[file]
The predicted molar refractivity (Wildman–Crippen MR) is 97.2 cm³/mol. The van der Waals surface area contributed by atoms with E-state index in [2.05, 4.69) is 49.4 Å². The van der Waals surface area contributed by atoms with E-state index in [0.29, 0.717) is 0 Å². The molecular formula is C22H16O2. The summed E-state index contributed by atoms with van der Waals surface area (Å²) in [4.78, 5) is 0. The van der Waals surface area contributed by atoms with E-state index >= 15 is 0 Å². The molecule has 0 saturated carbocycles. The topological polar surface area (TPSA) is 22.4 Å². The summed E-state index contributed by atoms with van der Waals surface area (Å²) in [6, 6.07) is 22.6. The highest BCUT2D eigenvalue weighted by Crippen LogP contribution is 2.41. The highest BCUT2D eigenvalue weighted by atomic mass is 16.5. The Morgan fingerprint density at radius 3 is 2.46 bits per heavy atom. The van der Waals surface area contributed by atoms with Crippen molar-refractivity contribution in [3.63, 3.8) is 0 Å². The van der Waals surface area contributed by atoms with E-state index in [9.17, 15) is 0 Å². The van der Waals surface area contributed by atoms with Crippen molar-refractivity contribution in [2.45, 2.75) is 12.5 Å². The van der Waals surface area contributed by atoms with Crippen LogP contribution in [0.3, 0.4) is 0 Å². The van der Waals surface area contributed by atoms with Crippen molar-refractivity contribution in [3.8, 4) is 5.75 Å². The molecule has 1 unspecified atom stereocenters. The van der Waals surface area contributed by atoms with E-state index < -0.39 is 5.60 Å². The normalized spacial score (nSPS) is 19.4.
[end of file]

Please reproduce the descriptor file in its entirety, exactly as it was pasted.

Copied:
The predicted molar refractivity (Wildman–Crippen MR) is 97.2 cm³/mol. The van der Waals surface area contributed by atoms with E-state index in [2.05, 4.69) is 49.4 Å². The van der Waals surface area contributed by atoms with E-state index in [0.29, 0.717) is 0 Å². The molecular formula is C22H16O2. The summed E-state index contributed by atoms with van der Waals surface area (Å²) in [4.78, 5) is 0. The van der Waals surface area contributed by atoms with E-state index >= 15 is 0 Å². The molecule has 0 saturated carbocycles. The topological polar surface area (TPSA) is 22.4 Å². The summed E-state index contributed by atoms with van der Waals surface area (Å²) in [6, 6.07) is 22.6. The highest BCUT2D eigenvalue weighted by Crippen LogP contribution is 2.41. The highest BCUT2D eigenvalue weighted by atomic mass is 16.5. The Morgan fingerprint density at radius 3 is 2.46 bits per heavy atom. The van der Waals surface area contributed by atoms with Crippen molar-refractivity contribution in [3.63, 3.8) is 0 Å². The van der Waals surface area contributed by atoms with E-state index in [9.17, 15) is 0 Å². The van der Waals surface area contributed by atoms with Crippen molar-refractivity contribution in [2.45, 2.75) is 12.5 Å². The van der Waals surface area contributed by atoms with Crippen LogP contribution in [0.3, 0.4) is 0 Å². The van der Waals surface area contributed by atoms with Crippen molar-refractivity contribution in [3.8, 4) is 5.75 Å². The molecule has 1 unspecified atom stereocenters. The van der Waals surface area contributed by atoms with E-state index < -0.39 is 5.60 Å². The normalized spacial score (nSPS) is 19.4.